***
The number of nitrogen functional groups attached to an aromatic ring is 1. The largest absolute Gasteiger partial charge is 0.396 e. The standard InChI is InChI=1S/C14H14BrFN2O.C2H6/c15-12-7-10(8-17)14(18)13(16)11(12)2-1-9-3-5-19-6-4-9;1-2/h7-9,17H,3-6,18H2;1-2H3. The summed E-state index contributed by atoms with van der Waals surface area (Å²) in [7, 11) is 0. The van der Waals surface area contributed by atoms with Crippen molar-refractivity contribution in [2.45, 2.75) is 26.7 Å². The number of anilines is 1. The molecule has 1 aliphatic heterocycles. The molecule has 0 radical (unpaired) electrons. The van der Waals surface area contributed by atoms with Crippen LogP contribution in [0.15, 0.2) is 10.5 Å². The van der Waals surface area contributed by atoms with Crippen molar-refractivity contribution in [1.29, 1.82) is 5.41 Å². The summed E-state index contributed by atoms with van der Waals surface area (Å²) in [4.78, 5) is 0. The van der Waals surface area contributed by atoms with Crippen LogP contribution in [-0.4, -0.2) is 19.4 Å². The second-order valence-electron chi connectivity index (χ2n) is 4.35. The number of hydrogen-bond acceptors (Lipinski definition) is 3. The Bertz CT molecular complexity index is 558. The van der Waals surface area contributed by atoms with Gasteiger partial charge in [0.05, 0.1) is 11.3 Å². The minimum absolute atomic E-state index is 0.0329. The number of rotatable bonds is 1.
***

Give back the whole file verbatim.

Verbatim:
The number of nitrogen functional groups attached to an aromatic ring is 1. The largest absolute Gasteiger partial charge is 0.396 e. The standard InChI is InChI=1S/C14H14BrFN2O.C2H6/c15-12-7-10(8-17)14(18)13(16)11(12)2-1-9-3-5-19-6-4-9;1-2/h7-9,17H,3-6,18H2;1-2H3. The summed E-state index contributed by atoms with van der Waals surface area (Å²) in [7, 11) is 0. The van der Waals surface area contributed by atoms with Crippen molar-refractivity contribution in [2.45, 2.75) is 26.7 Å². The number of anilines is 1. The molecule has 1 aliphatic heterocycles. The molecule has 0 radical (unpaired) electrons. The van der Waals surface area contributed by atoms with Crippen LogP contribution in [0.15, 0.2) is 10.5 Å². The van der Waals surface area contributed by atoms with Crippen molar-refractivity contribution in [1.29, 1.82) is 5.41 Å². The summed E-state index contributed by atoms with van der Waals surface area (Å²) in [4.78, 5) is 0. The van der Waals surface area contributed by atoms with Crippen LogP contribution in [-0.4, -0.2) is 19.4 Å². The second-order valence-electron chi connectivity index (χ2n) is 4.35. The number of hydrogen-bond acceptors (Lipinski definition) is 3. The Bertz CT molecular complexity index is 558. The van der Waals surface area contributed by atoms with Gasteiger partial charge in [0.05, 0.1) is 11.3 Å². The minimum absolute atomic E-state index is 0.0329. The number of rotatable bonds is 1.